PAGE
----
Popular Science Monthly/Volume 79/November 1911/The Bering River Coal Field, Alaska
By GEORGE F. KAY
PROFESSOR OF GEOLOGY, STATE UNIVERSITY OF IOWA
THE Bering River coal field lies a few miles inland from the north shore of Controller Bay, an indentation of the Pacific coast about 1,200 miles from Seattle. In this field are the Cunningham claims which received much publicity in connection with the Pinchot-Ballinger controversy. Much of the coal area is within the drainage basin of the Bering River. To the north of the field is the Martin River glacier with the lofty, snow-capped Chugach range of mountains beyond; to the east of the field and extending for many miles is the Bering Piedmont glacier.
The coal field is accessible by launch and small boat from the village of Katalla, a calling port for passenger steamships. From Seattle to Katalla by way of the "inside passage" is a voyage of seven or eight days; to Cordova, by the "outside passage" and thence to Katalla is a voyage of about five days.No railroad has yet been built into the coal field, although several surveys have been made and some construction work has been done. Until a railroad has been completed and shipment has been made possible from the coast, the field will remain undeveloped. The chief difficulty in providing transportation facilities is the lack of good harbors on Controller Bay and adjacent parts of the coast. The waters are shallow and the coast storm swept. Many thousands of dollars have already been expended in an endeavor to form sheltered harbors, but it can scarcely be said that the efforts, thus far, have been successful. However, a deep water channel extending into Controller Bay and protected by islands from the ocean storms has recently been mapped by the Coast Survey. It would seem from present evidence that when a
thorough knowledge of the coast has been obtained the difficulties of securing suitable harbors will not be insurmountable.
The Copper River and Northwestern Railway Company, which has a railroad running northward into the interior from the splendid harbor of Cordova, has surveyed a branch line from this road to Katalla and thence to the coal field. The distance from the coal field to Cordova by this route is about 90 miles. Another route has been surveyed from the main line to the coal field by way of Charlotte Lake. By this route the distance to Cordova is only about 60 miles.
The area within which coal has been found extends in a southwest northeast direction from Bering Lake to beyond Slope glacier, a distance of more than twenty miles. The width of the known coal formation is, in the northeastern part of the area, more than five miles, but the average of the field is considerably less.
The chief areas applied for in this field include the following: Controller Bay group, Pittsburgh group, Youngstown group, Cleveland group, Rathbone and Aurora groups. Pacific Coal and Oil Company group or English Company group, Cunningham group, Chezum group, Wardell group, Hartline group, Alaska Petroleum and Coal Company group, Willoughby group, the claims of the Portland Alaska 42o THE POPULAR SCIENCE MONTHLY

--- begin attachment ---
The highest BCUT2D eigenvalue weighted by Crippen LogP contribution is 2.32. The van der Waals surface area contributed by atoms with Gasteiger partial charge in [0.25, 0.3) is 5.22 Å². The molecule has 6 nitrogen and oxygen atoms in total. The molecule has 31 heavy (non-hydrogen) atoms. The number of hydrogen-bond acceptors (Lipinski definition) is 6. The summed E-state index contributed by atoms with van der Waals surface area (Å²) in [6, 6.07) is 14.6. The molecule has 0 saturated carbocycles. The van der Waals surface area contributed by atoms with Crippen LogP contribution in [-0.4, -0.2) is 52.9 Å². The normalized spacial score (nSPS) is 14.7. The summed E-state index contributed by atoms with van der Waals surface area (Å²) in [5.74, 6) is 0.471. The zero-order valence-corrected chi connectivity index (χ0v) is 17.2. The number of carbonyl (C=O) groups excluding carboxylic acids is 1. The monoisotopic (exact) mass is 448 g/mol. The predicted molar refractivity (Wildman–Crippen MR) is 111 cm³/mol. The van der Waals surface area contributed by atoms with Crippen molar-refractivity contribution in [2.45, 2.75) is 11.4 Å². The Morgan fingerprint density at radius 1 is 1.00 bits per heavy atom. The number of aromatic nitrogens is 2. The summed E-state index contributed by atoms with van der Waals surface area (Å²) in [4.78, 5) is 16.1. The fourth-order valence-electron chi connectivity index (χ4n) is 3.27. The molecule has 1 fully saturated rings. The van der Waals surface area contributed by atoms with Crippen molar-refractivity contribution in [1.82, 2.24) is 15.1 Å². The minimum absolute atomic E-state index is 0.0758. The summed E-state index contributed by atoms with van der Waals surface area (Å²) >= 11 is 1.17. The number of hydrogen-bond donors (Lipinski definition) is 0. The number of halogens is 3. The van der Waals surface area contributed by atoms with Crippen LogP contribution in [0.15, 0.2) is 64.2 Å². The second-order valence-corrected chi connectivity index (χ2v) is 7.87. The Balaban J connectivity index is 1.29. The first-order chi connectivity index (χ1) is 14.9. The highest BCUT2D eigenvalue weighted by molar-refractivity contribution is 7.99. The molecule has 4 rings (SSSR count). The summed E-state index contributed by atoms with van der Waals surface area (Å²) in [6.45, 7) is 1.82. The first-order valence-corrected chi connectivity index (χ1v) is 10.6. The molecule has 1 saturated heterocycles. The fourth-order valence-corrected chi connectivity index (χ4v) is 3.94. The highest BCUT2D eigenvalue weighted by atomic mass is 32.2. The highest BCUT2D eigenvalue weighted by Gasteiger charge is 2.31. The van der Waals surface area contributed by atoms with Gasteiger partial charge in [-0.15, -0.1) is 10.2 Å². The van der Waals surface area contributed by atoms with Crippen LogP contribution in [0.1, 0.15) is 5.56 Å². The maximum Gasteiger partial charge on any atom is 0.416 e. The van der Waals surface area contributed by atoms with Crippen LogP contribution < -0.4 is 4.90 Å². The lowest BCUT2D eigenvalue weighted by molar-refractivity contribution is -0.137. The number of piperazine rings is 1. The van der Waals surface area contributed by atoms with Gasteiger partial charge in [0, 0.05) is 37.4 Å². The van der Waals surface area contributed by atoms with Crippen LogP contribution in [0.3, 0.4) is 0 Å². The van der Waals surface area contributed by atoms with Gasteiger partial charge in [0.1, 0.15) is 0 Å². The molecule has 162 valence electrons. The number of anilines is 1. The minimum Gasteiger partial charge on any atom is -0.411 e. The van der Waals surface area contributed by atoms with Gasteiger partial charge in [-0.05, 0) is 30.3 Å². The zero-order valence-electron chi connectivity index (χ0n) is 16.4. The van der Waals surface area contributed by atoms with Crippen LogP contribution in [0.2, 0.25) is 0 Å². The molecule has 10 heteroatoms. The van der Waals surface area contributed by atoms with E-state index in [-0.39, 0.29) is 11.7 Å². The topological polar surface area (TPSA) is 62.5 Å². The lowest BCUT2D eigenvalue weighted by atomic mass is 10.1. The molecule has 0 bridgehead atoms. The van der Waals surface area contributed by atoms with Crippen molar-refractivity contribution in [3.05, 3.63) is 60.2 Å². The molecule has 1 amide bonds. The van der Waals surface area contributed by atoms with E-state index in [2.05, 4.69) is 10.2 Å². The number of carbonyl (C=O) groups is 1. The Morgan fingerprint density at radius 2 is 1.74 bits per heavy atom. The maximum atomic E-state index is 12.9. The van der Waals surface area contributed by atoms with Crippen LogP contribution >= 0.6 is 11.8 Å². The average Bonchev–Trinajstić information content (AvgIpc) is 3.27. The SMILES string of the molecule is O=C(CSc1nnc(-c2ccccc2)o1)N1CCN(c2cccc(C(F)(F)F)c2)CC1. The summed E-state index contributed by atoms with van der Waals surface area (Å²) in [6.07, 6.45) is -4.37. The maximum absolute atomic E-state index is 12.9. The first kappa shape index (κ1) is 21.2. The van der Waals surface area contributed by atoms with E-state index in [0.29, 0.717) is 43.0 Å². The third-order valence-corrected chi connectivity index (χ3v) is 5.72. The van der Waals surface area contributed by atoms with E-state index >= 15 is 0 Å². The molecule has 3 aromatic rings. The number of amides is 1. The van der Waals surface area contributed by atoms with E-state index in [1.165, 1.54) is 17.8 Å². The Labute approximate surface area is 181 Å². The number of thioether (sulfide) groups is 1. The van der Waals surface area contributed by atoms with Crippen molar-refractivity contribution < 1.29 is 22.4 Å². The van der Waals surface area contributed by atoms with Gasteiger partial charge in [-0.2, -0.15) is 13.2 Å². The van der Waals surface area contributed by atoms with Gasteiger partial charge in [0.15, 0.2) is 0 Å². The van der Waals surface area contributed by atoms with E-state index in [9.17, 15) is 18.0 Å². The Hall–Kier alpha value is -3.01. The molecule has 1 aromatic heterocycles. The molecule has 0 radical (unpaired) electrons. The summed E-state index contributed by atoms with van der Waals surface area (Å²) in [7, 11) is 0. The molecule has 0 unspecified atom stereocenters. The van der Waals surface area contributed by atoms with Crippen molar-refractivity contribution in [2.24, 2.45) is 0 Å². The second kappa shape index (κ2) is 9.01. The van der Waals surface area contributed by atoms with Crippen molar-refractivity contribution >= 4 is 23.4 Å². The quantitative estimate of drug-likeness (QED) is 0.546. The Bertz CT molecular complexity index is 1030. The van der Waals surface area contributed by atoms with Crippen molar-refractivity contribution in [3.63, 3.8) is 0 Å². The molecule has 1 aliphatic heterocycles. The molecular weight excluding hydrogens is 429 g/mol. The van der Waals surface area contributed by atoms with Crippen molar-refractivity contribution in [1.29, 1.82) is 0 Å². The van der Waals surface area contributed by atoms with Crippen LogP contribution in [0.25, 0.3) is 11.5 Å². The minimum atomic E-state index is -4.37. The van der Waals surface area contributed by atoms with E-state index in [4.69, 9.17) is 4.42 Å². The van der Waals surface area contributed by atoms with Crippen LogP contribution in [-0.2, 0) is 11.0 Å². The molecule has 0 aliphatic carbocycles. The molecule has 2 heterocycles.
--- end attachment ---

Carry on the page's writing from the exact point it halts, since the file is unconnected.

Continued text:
Anthracite Coal Company, the Alaska Anthracite Coal Company, the McKenzie Anthracite Coal Company, the Carhon Mountain Anthra- cite Coal Company and the Alaska Hard Anthracite Coal Company. Almost all the field was located prior to November, 1906, at which time these coal lands were withdrawn from entry by the government.
According to law each entry of 160 acres must have been made by an individual, or at most 640 acres by four individuals, and in the in- terests of the entrymen. By an act of 1906 entries made in good faith under the previous law were allowed to be consolidated into single holdings not exceeding 2,560 acres of contiguous land. Many of the claimants have done a considerable amount of development work, have had their lands surveyed, have paid in ten dollars an acre to the gov- ernment, which is the requirement by law, and are now awaiting their patents.
The chief literature which has appeared on the Bering Biver field has been published in Bulletins of the United States Geological Sur- vey. A complete list of the articles which have been written by mem- bers of the Survey and others may be found in the bibliography of Bulletin No. 442 of the Survey, by Dr. A. H. Brooks. Of all the pub- lished reports, that by Dr. G. C. Martin, in Bulletin No. 335, entitled " Geology and Mineral Resources of the Controller Bay Region," is the most exhaustive. Accompanying this report are very satisfactory geo- logic and topographic maps. In an article by George W. Evans, in the March, 1910, issue of Mines and Minerals, and also in an article by L. W. Storms in Engineering and Mining Journal, Vol. 90, p. 273, may be found maps showing the surveyed railway lines and the names and locations of the groups of claims which have been applied for in this field. A good Coast and Geodetic Survey chart of Controller Bay and adjacent parts of the coast is chart No. 8513.
The Geography of the Region